A One Question Interview with Ren Evans

I can’t think of a better way to start 2014 than by sharing the following interview with local writer and Frequency instructor, Ren Evans. Ren will be teaching Long Form Fiction beginning Feb. 4. The class is offered on a sliding scale. Once you read what Ren has to say about novels and long form work, I think you’ll agree that this class is not to be missed. 

For a chance to hear Ren read, make sure to come to our reading and open house on Jan 15, 7PM at 186 Carpenter. Ren will be reading along with the rest of our winter instructors.

 

Ren, what is a novel?

A novel is a great many things.

Sometimes, a novel is just a shape, a form. With most forms, the first thing you see is the surface. You can build an intricate system, let the components interact and then you can see it in motion on the surface like ripples in water. 

I think most writing is a relationship between creating space and honing in/getting close to the questions at the center.

Sometimes, the novel is a room, or a house with many rooms. You enter the room and the question arises: What do we do in this space? How does one interact with it and with everything inside of it?  Then writing becomes movement, a performance inside the space of the novel. We keep returning to the same spots, revisiting points of rupture or trauma that allow for the investigation of edges.

Sometimes, we want the novel to have an answer at its center but hopefully there is actually a question in the belly of the thing. Answers never challenge. The thing cannot move without a question.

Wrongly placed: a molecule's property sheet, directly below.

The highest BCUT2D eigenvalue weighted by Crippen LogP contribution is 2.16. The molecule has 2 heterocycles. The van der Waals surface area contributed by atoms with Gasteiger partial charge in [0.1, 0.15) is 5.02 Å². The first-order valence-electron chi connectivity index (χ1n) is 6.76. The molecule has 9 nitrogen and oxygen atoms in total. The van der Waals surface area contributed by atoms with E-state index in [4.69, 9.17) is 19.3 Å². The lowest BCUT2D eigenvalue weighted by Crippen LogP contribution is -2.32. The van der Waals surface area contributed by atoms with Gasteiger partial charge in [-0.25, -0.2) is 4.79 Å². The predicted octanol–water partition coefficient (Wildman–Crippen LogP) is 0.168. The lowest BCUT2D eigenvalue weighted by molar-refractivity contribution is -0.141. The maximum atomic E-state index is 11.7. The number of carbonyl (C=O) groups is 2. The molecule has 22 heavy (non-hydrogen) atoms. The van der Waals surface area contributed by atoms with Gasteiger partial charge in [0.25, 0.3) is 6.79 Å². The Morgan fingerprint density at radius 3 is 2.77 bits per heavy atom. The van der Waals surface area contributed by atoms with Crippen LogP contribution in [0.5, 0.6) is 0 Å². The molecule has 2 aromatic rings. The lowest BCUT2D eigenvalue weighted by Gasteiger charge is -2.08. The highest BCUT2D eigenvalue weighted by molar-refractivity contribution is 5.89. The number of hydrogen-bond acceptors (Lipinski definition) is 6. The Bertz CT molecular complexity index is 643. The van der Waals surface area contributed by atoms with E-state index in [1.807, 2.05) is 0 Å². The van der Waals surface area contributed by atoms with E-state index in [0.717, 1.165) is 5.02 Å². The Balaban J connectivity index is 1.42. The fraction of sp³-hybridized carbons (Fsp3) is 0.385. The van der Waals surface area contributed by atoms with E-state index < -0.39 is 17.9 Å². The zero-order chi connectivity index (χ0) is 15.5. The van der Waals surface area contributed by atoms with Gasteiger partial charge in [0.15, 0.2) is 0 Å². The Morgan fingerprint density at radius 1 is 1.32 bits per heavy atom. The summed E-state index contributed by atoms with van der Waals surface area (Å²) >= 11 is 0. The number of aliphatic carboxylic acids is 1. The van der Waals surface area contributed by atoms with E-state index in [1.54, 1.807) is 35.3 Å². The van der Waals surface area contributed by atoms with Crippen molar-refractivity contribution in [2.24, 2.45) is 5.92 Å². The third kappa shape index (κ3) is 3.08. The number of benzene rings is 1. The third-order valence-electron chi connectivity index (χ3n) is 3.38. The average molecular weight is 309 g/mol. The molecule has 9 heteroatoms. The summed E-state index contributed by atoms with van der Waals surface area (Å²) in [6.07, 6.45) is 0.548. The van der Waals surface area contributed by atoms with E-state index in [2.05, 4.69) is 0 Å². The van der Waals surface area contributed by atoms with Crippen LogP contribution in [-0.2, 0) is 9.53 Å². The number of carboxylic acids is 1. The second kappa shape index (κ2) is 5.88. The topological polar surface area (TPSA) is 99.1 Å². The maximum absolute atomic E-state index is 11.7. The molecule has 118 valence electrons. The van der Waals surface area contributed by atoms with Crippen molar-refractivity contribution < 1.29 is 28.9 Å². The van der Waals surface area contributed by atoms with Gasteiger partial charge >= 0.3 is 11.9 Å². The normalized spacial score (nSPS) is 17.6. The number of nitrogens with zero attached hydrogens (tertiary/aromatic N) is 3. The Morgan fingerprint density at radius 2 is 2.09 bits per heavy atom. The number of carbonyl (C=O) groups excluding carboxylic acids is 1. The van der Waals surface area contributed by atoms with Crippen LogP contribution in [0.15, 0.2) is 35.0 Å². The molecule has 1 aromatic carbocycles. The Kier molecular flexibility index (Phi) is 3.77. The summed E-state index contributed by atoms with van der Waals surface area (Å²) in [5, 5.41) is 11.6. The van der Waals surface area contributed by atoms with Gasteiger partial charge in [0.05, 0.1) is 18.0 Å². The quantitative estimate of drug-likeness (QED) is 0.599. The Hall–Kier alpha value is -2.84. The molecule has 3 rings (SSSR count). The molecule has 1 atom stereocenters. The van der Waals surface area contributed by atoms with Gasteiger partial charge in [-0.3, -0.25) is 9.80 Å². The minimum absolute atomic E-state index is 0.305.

Sometimes, the novel is a body. I often think of the narrative as the circulation inside that body, multiple intricately connected trajectories. If the novel is a body, we must think of the shape of that body, the space it inhabits, how that body moves and who it loves. The body is written and unfolds and becomes and the body is the story.

Sometimes a novel is time. Novels hold time in a way that other forms do not. It’s the right amount of space to talk about time, to fold it, and stretch and compress it. There is poetry in the way narrative is measured, in its attention to sentence, the rhythm, the rise and the fall of narrative as it intersects with prosody.

I am interested in the hybrid novel and the poet’s novel and all the ways in which, we as writers, can explore form. I recently read an essay called Incidents of Time Travel by Laura Moriarty and there is a part where she talks about reading poetic narrative and she writes, ” Reading poetic narrative, we are slowed down and speeded up at the same time. We have a feeling we aren’t getting anywhere in the sense of events occurring, except the events of language.” I like the idea that in narrative, in the long fiction form, language can be the event, that the explosion or implosion, the meaning can happen within the sentence itself. This is really exciting to me because it means you are using everything, that one thing does not simply transport the other, but that both language and story are in a constant collaboration.

 

 

Ren Evans is a writer, teacher, book designer and multi-media artist living in Providence.  Co-editor and founder of the online literary journal Digital Artifact, Ren also publishes the bi-annual comic book series The Secret Life. Ren received an MFA in fiction from Bard College and has taught creative writing and bookmaking in San Francisco and Providence. Currently, Ren is at work on a novella entitled Lost Boys.

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